Real Salt Lake’s recent run of form has us all a bit on edge. Reasonably. so. But maybe we’ve all been paying too much attention to an ailing team, especially when a good one is growing right under our noses: Real Monarchs.
With two games played, Real Monarchs have been revelatory — and not just because they’re winning. It’s because they’re putting together coherent performances, making a system work for them, and have collected a surprising group of potential MLS players in the squad.
Coherent performances and a working system
Time is a tricky thing, but if you’d told me in November or so that Real Monarchs would face a team with Shaun Wright-Phillips, Omar Bravo and some other notables, I’d have looked at you with a confused expression. Phoenix Rising has brought players in that we’d never have expected in USL a short time ago. Real Monarchs beat them, and it wasn’t even particularly close. In their two matches so far, the Monarchs have looked like a team that understands what they have, what they’re doing, and what could come next.
Interestingly, the Monarchs are playing in roughly the same shape as Real Salt Lake has been — and while plenty have talked about that as a broken system, it sure doesn’t seem to be the case here. The main thing they’re doing? They’re making the system work for them, and they’re not working for the system. There’s a fine balance here, and I don’t really know how to strike it — regardless, it’s a palpable difference you can see in on-field performances.
Perhaps the biggest thing is that the team’s identity seems to be more than the formation and the necessities it entails. They want to keep the ball, not attack with every touch. They’re willing to maintain when space isn’t opening up. They’ve crated an identity, and Real Salt Lake, to this point, hasn’t.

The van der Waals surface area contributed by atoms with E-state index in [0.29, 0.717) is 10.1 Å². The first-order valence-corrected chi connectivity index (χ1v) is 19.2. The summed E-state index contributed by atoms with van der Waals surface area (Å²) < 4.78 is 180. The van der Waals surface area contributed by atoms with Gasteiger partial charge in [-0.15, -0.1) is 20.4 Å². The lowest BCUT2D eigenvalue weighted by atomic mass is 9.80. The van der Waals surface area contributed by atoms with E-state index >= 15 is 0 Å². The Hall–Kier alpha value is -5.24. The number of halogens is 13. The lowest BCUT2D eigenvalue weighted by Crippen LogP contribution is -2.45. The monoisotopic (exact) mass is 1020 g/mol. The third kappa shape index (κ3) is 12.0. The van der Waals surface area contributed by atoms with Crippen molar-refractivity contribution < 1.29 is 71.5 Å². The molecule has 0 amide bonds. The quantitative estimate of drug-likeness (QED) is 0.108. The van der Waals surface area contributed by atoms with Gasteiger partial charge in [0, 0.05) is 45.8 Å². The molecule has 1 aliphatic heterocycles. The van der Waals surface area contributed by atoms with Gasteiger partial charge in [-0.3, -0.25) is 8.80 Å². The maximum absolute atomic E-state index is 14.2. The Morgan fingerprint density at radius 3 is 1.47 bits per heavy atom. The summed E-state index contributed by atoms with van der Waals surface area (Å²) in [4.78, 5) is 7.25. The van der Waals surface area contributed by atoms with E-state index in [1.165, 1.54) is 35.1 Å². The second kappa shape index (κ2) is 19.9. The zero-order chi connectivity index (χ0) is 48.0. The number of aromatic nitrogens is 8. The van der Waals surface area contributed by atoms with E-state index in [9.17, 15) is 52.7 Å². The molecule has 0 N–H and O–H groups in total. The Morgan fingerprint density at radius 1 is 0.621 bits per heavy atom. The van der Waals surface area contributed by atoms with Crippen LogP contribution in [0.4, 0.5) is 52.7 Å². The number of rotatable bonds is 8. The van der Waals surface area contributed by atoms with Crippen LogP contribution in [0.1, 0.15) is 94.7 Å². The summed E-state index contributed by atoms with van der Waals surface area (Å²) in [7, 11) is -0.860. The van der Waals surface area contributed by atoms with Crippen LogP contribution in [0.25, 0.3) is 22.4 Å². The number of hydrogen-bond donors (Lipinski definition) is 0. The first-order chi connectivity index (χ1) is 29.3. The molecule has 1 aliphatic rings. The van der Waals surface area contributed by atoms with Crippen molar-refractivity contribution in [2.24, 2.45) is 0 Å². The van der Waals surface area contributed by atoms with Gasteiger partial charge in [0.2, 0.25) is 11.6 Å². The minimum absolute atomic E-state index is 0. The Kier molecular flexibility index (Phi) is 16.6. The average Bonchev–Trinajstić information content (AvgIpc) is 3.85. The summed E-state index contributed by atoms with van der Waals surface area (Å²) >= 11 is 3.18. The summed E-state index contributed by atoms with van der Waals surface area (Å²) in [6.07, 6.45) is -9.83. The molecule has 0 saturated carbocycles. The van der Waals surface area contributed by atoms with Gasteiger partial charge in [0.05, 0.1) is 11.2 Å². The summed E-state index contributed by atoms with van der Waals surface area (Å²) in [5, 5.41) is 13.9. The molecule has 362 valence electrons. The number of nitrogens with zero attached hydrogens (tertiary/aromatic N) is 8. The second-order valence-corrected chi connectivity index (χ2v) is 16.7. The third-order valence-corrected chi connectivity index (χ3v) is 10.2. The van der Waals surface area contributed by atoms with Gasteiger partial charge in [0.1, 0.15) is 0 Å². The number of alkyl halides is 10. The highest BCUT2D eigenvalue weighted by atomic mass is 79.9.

There may, of course, be more to it than any of this — Real Monarchs have played just two games, and Real Salt Lake, just five. It’s food for thought, though.
An MLS-aspiring roster
Real Monarchs are currently home to a number of players that are likely hoping to make it in MLS, and the goal should be that these players are given a stepping stone — it’s the next natural part of the process.
- Max Lachowecki, an RSL draft pick that’s only in his second year with the Monarchs
- Jesus Leal, a young midfielder who got his start at Club America
- Charlie Adams, a 22-year-old midfielder that moved from Brentford to Louisville City, and who continues to impress at Real Monarchs, having arrived late last year
- Taylor Peay, who was on the fringes of MLS play with Portland Timbers, and Nick Besler, who was in the same position
- Kyle Curinga, who joined Real Monarchs after three seasons playing in Finland
- Sebastian Velasquez, who comes back to a familiar situation looking to become an MLS regular, not an occasional substitute
The squad certainly skews a little older than perhaps it has in years past, but there are talented young players around, too — see Andrew Brody for one key example, and don’t be surprised if more join in the summer following college graduation.
But by bringing in players in this 23 to 25 range, we’re gaining two things: First, we’ll get better leadership on the field. It’ll give us a better chance with young players by giving them that steady hand. Second, we’re getting players who are more likely to be on the cusp of making an MLS team than in years past, and that could play out in a particularly positive way if the team continues to improve and individual players continue to see success.
In essence, it’s doing what Real Salt Lake did in the era of The Team is the Star — when everyone involved does well, individuals are more likely to have better opportunities, and they’re more likely to improve when they’re playing with better, more experienced players.